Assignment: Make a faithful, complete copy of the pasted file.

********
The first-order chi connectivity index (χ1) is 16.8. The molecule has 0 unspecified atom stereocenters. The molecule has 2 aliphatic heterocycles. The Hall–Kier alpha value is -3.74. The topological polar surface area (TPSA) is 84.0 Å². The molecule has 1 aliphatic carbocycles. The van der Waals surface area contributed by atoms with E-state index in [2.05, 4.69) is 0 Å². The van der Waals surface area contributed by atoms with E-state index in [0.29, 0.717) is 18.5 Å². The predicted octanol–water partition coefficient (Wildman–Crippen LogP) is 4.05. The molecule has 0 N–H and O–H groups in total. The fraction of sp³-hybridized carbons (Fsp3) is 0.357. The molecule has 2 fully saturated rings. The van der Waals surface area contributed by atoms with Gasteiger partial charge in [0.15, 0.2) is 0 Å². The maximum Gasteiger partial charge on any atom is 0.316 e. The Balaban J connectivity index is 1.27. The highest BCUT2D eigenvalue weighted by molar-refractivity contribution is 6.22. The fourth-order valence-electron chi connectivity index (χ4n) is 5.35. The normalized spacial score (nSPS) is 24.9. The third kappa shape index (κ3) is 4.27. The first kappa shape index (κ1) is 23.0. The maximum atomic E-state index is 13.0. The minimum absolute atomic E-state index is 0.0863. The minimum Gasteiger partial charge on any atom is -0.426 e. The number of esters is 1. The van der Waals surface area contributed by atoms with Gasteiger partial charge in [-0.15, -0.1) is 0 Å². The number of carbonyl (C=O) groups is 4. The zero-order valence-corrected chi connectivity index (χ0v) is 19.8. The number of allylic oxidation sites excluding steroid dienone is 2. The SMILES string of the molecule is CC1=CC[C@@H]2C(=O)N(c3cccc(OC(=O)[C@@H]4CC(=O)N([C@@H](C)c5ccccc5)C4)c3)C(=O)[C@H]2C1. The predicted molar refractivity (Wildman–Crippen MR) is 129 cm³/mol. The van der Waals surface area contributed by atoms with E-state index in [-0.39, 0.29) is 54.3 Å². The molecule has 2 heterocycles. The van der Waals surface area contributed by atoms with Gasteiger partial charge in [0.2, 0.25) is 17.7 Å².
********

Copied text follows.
The first-order chi connectivity index (χ1) is 16.8. The molecule has 0 unspecified atom stereocenters. The molecule has 2 aliphatic heterocycles. The Hall–Kier alpha value is -3.74. The topological polar surface area (TPSA) is 84.0 Å². The molecule has 1 aliphatic carbocycles. The van der Waals surface area contributed by atoms with E-state index in [2.05, 4.69) is 0 Å². The van der Waals surface area contributed by atoms with E-state index in [0.29, 0.717) is 18.5 Å². The predicted octanol–water partition coefficient (Wildman–Crippen LogP) is 4.05. The molecule has 0 N–H and O–H groups in total. The fraction of sp³-hybridized carbons (Fsp3) is 0.357. The molecule has 2 fully saturated rings. The van der Waals surface area contributed by atoms with Gasteiger partial charge in [0.15, 0.2) is 0 Å². The maximum Gasteiger partial charge on any atom is 0.316 e. The Balaban J connectivity index is 1.27. The highest BCUT2D eigenvalue weighted by molar-refractivity contribution is 6.22. The fourth-order valence-electron chi connectivity index (χ4n) is 5.35. The normalized spacial score (nSPS) is 24.9. The third kappa shape index (κ3) is 4.27. The first kappa shape index (κ1) is 23.0. The maximum atomic E-state index is 13.0. The minimum absolute atomic E-state index is 0.0863. The minimum Gasteiger partial charge on any atom is -0.426 e. The number of esters is 1. The van der Waals surface area contributed by atoms with Gasteiger partial charge in [-0.15, -0.1) is 0 Å². The number of carbonyl (C=O) groups is 4. The zero-order valence-corrected chi connectivity index (χ0v) is 19.8. The number of allylic oxidation sites excluding steroid dienone is 2. The SMILES string of the molecule is CC1=CC[C@@H]2C(=O)N(c3cccc(OC(=O)[C@@H]4CC(=O)N([C@@H](C)c5ccccc5)C4)c3)C(=O)[C@H]2C1. The predicted molar refractivity (Wildman–Crippen MR) is 129 cm³/mol. The van der Waals surface area contributed by atoms with E-state index in [-0.39, 0.29) is 54.3 Å². The molecule has 2 heterocycles. The van der Waals surface area contributed by atoms with Gasteiger partial charge in [0.2, 0.25) is 17.7 Å².